Three 15-year-old girls sit watching a porno, discussing their future. Randa, wearing an Islamic Hijab, explains that she wants to be a doctor to “help poor people” — though Kimberly, the trio’s top dog, ice queen extraordinaire, scolds her friend. Randa should want to be in show business instead of worrying about the poor: “Actresses appear in films that have important social messages.”

This sly self-effacement in the new black comedy “Pretty Persuasion” implies that the film itself has something important to say. But marred by a muddled script and uneven cinematography, “Persuasion” never quite hits the social satire G-spot. But it can come pretty damn close.

“Persuasion” begins in that touchstone of adolescent black comedy: the prep school. Kimberly Joyce (Evan Rachel Wood) is the star pupil of Roxbury Academy in Beverly Hills (where else?). Bored with the school and aching for fame, Kimberly decides to frame her drama teacher Percy Anderson for sexual assault. Using her friends and enemies as pawns, she engineers a charade with the unknowing help of local lesbian anchorwoman Emily Klein (Jane Krakowski).

At its best, the film crackles with taboo humor. The gauntlet for bold raunchiness belongs to Kimberly’s Jew-hating “it isn’t racism if it’s true” father Hank Joyce (James Woods), who enjoys masturbating in tiger stripe underwear. For the mental set, these jokes are well-crafted little demons — they rely on the reaction of the other characters to tip the audience away from outrage towards laughter.

A sample: Kimberly one-ups John Cusack’s famous scene in “High Fidelity” with a top-three list of races she “would most like to be if she wasn’t white.”

As Kimberly, Wood (“Thirteen”) channels the glory days of Christina Ricci, delivering her lines with blood-chillingly false sincerity. But unlike young Ricci, Wood oozes sex; with the slightest of eyebrow raises she can make even the most mundane sentences sound like the naughtiest come-ons in the world. She manages to walk the line between camp and realism; she takes herself seriously.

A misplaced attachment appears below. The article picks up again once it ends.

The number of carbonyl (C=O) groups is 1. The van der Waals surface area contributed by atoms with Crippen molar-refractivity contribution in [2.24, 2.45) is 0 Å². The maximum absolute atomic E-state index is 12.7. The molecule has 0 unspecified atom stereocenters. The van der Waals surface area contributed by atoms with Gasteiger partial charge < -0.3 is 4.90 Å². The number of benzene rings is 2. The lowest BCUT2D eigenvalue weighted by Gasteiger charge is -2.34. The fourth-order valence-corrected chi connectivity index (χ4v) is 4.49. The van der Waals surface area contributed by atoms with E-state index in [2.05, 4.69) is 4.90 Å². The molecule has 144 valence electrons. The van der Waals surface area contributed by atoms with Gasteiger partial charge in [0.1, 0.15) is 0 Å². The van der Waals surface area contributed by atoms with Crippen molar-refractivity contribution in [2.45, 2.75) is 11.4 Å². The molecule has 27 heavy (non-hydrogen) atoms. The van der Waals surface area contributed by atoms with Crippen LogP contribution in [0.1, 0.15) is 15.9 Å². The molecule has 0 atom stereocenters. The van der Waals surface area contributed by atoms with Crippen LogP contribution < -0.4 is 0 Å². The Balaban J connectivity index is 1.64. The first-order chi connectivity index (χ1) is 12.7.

Woods decides to go the direction of farce with his take on Kimberly’s cocaine-sniffing, pot-bellied father. Eyes bulging, he rampages through the film as if it were a bad SNL sketch that just won’t end. Like Christopher Walken, he seems out of tune with everything around him — but, alas, he doesn’t have Walken’s terrifying presence to lend the necessary gravity to his ravings.

Selma Blair, who has become a fixture in this genre, gives a standard performance as Anderson’s girlish wife. At first she seems to have graduated to a more mature role, but by the time Mr. Anderson dresses her up as a schoolgirl, it’s all by the numbers. There’s nowhere to take your career after mastering the slightly goofy drunken sex scene, but she manages to be a good sport throughout.

As a black comedy, “Pretty Persuasion” does nothing new. Many of its scenes frankly seem cherry-picked from a slew of better films (“Heathers,” “Election,” or “Igby Goes Down”), though there indeed are some bright moments of creativity. When Kimberly is cast as Anne Frank in the school play, she holds up her copy of the Diary, and we see Anne’s smiling, unguarded picture under Kimberly’s icy gaze. Here “Pretty” is at its most unnerving and funny.

Perhaps director Marcos Siega deserves most of the blame for the film’s shortcomings — namely, its unoriginality. With only one other film to his name (not counting four sub-par Weezer videos), Siega doesn’t seem to be quite on top of his material. Multiple shots are terribly framed — one that is filmed through a wall calls so much attention to its awkward positioning that it is hard to pay attention to the dialogue. And the film’s fussy score doesn’t make matters any better.

If seen as social satire, this petite “To Die For” is woefully incomplete. Little can be learned from our anti-heroine, who is merely a rough sketch of a human being, a Frankenstein-like amalgamation of genius and cold-bloodedness. We are left with only the slightly more human characters, Kimberly’s incompetent father, the victimized Mr. Anderson, and the manipulated anchorwoman. But these people all turn out to be morally lax, for various reasons that are mostly unexplored. One possible lesson could be that Mr. Anderson’s semi-destruction at the hands of his false accusers is wrong, but his latent fetish for schoolgirls makes it hard for us to accept him as a martyr.

Behind the film’s outrageous story and lewd gimmicks is the reactionary point that kids today aren’t raised correctly. But what’s the point of that? Good parents can raise bad kids, and inept or lazy mothers can bring up little angels — at least films like “Thirteen” are bold enough to explore why. “Pretty Persuasion” contents itself with pointing out an obvious social problem, and sitting on its laurels from there on. Thankfully, it also happens to be funny (though perhaps not to the Anti-Defamation League) along the way.